Czechs Say Billionaire Leader Must Resign in Mass Protests

Peter Laca

(Bloomberg) -- Hundreds of thousands of Czechs thronged the streets of Prague in one of the largest anti-government protests in the country since the fall of communism, calling on their billionaire prime minister to step down.

The European Union member’s demonstrations came on the eve of the 30th anniversary of the Velvet Revolution and are part of a global wave of discontent triggered by corruption and abuses of human rights and the rule of law.

But unlike the unrest that has turned lethal and shot down rulers from Lebanon to Bolivia, the Czech protest is unlikely to loosen Premier Andrej Babis’s grip on power. Instead it will most likely resemble the vocal yet inconsequential actions by opposition parties in regional peers Poland and Hungary, where ruling populists have held on to power despite accusations of democratic backsliding.

Waving banners saying “Rule of law” and “We won’t give up freedom,” protesters from across the country poured into a plain in the shadow of Prague Castle, the site of anti-communist rallies that toppled the Soviet-backed dictatorship. The police estimated the crowd at about 200,000 people, a smaller number than the 280,000 protesters who attended the previous rally in June, which was the biggest demonstration since 1989.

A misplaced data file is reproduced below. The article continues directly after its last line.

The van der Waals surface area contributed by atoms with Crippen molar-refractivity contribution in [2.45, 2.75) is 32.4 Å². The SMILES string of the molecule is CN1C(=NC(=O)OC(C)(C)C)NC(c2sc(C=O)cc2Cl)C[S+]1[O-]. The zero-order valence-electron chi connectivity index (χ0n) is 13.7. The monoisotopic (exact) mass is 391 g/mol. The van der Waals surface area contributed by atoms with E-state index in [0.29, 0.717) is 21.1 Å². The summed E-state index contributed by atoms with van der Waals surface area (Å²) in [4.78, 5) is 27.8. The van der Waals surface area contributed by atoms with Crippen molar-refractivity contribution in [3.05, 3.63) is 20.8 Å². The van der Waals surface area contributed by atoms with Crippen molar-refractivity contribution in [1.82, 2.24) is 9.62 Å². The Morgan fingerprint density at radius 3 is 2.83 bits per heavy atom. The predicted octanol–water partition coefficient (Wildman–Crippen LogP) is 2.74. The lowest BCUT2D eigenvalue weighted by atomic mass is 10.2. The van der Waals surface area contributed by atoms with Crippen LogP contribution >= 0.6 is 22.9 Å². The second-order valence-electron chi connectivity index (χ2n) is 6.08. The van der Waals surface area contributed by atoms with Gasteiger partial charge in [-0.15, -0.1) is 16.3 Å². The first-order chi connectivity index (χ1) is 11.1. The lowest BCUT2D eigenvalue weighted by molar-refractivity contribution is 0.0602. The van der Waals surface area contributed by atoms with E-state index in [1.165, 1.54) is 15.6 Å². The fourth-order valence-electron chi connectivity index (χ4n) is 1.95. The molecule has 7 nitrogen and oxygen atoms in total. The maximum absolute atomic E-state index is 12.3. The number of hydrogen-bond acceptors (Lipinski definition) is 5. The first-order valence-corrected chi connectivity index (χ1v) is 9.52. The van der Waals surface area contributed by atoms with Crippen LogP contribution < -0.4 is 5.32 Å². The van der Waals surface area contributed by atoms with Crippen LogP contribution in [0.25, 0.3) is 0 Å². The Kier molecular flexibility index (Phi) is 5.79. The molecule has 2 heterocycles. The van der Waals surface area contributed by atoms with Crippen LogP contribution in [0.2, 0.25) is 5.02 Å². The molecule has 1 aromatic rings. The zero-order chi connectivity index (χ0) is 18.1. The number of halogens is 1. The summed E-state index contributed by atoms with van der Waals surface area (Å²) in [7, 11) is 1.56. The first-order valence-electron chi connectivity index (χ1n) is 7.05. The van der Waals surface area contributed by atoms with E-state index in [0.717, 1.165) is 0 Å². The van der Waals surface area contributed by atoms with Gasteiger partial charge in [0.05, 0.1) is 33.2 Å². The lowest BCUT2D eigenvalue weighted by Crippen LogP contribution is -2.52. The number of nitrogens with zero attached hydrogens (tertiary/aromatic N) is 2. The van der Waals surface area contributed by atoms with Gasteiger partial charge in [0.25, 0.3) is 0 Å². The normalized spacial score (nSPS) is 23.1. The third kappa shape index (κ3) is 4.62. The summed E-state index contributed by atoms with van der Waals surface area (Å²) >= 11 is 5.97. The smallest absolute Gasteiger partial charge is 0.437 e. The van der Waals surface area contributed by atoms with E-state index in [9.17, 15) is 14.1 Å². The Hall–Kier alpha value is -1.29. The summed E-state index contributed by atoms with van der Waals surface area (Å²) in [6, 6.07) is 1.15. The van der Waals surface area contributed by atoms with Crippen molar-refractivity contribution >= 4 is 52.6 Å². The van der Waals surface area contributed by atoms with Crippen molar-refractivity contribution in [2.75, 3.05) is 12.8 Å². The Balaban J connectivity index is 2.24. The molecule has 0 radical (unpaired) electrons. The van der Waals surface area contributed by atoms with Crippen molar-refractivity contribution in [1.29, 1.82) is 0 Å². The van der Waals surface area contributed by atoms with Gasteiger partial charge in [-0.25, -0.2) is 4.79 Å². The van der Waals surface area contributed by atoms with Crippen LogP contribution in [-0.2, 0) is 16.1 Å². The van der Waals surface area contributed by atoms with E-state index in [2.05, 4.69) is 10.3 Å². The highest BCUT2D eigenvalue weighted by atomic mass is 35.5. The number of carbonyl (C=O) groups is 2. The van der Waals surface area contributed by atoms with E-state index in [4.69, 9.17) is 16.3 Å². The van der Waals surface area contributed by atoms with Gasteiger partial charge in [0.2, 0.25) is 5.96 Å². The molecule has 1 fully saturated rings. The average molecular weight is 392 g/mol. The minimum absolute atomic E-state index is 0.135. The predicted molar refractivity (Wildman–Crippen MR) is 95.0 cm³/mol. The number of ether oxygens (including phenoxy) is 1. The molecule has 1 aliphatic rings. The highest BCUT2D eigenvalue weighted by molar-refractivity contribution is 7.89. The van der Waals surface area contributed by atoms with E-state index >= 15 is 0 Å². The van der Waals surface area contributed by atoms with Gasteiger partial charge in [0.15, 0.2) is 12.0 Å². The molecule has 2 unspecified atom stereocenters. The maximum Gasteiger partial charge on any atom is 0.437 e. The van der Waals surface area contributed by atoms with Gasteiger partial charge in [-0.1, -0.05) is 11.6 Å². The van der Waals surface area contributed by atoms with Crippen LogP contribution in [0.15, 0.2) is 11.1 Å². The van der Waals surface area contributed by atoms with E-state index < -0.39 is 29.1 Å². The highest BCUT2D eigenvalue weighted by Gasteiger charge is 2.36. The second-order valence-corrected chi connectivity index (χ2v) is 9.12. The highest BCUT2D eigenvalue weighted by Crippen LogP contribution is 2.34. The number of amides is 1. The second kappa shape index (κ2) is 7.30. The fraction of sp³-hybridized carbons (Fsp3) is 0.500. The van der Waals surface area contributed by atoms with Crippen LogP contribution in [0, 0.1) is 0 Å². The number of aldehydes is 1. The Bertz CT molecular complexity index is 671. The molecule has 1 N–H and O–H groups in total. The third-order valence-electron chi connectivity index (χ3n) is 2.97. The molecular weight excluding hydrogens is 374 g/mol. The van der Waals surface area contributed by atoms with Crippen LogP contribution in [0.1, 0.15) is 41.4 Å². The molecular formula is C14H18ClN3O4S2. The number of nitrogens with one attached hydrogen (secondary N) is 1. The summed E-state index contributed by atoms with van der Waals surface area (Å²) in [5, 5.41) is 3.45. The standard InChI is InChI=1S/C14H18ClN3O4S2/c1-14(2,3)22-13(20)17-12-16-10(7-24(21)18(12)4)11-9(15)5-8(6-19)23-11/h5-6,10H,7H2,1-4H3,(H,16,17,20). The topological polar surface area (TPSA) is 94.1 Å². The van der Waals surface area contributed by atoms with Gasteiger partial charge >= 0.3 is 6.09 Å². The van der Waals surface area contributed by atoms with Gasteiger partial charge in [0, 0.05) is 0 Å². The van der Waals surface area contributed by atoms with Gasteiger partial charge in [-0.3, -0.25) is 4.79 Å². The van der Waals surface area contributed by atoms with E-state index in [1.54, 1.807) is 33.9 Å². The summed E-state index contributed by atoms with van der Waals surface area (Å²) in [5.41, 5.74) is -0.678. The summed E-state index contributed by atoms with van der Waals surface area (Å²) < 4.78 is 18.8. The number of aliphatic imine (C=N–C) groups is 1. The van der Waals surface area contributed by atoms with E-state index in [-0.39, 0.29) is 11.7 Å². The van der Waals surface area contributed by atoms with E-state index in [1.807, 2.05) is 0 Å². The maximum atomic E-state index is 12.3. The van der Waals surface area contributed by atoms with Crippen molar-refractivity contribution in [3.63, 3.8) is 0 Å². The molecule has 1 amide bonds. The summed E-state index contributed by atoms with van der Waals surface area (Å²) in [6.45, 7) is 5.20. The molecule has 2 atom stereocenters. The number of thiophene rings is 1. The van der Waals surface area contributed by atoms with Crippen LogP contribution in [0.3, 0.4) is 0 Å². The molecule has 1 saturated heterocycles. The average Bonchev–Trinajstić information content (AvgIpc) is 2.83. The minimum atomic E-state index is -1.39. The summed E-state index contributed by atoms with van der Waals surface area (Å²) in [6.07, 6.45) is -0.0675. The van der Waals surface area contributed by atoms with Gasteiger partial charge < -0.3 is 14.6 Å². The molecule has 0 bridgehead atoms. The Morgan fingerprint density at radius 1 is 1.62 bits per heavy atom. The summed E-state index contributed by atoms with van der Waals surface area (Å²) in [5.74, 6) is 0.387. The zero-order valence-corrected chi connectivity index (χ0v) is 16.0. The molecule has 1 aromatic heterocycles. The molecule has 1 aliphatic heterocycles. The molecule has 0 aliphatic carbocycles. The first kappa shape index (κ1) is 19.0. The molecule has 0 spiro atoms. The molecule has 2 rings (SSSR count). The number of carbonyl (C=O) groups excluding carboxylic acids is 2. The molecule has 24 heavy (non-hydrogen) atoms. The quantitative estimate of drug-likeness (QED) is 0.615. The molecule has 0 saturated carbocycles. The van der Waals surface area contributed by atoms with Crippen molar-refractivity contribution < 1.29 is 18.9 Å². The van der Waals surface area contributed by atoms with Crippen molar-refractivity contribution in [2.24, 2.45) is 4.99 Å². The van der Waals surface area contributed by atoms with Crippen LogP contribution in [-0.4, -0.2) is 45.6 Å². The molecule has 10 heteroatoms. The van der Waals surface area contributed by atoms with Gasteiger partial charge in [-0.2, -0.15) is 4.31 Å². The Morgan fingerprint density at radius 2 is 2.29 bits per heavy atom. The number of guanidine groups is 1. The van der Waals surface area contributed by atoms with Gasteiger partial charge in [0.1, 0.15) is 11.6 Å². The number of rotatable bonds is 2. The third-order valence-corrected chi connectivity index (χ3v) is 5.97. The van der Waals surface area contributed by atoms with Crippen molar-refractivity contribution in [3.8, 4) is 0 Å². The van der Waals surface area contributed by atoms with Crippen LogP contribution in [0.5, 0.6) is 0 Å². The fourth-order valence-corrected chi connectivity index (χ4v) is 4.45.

Organizers accuse Babis of a conflict of interest because he influences policies that affect the agriculture, media and chemicals empire that he founded. They pledged to continue with demonstrations until he steps down or sells the business, which he placed in trusts before becoming the premier.

“We aren’t protesting against the result of the election, we are protesting against the abuse of power by those who won the election,” Benjamin Roll, one of the organizers, told the crowd.

Babis has repeatedly rejected the allegations, even as the EU’s executive arm probes whether he’s maintained ties to the conglomerate while helping to decide on the bloc’s budget.

The billionaire is the most popular leader by far in the country of 10.6 million, having waged an eight-year campaign at the head of an anti-establishment movement to wrest power from traditional parties that he accuses of corruption and incompetence.

His message has resonated with voters, helped by policies to increase spending on pensioners and state employees, plans to build more highways and a staunch anti-migrant stance. The backing for his ANO party rose to 34% last month, more than twice as high as the nearest competitor, after the prosecutor decided against charging him for allegations that he misused EU funds.

(Updates with crowd estimate in fourth paragraph.)

--With assistance from Krystof Chamonikolas.

To contact the reporter on this story: Peter Laca in Prague at

To contact the editors responsible for this story: Balazs Penz at, Michael Winfrey, James Amott

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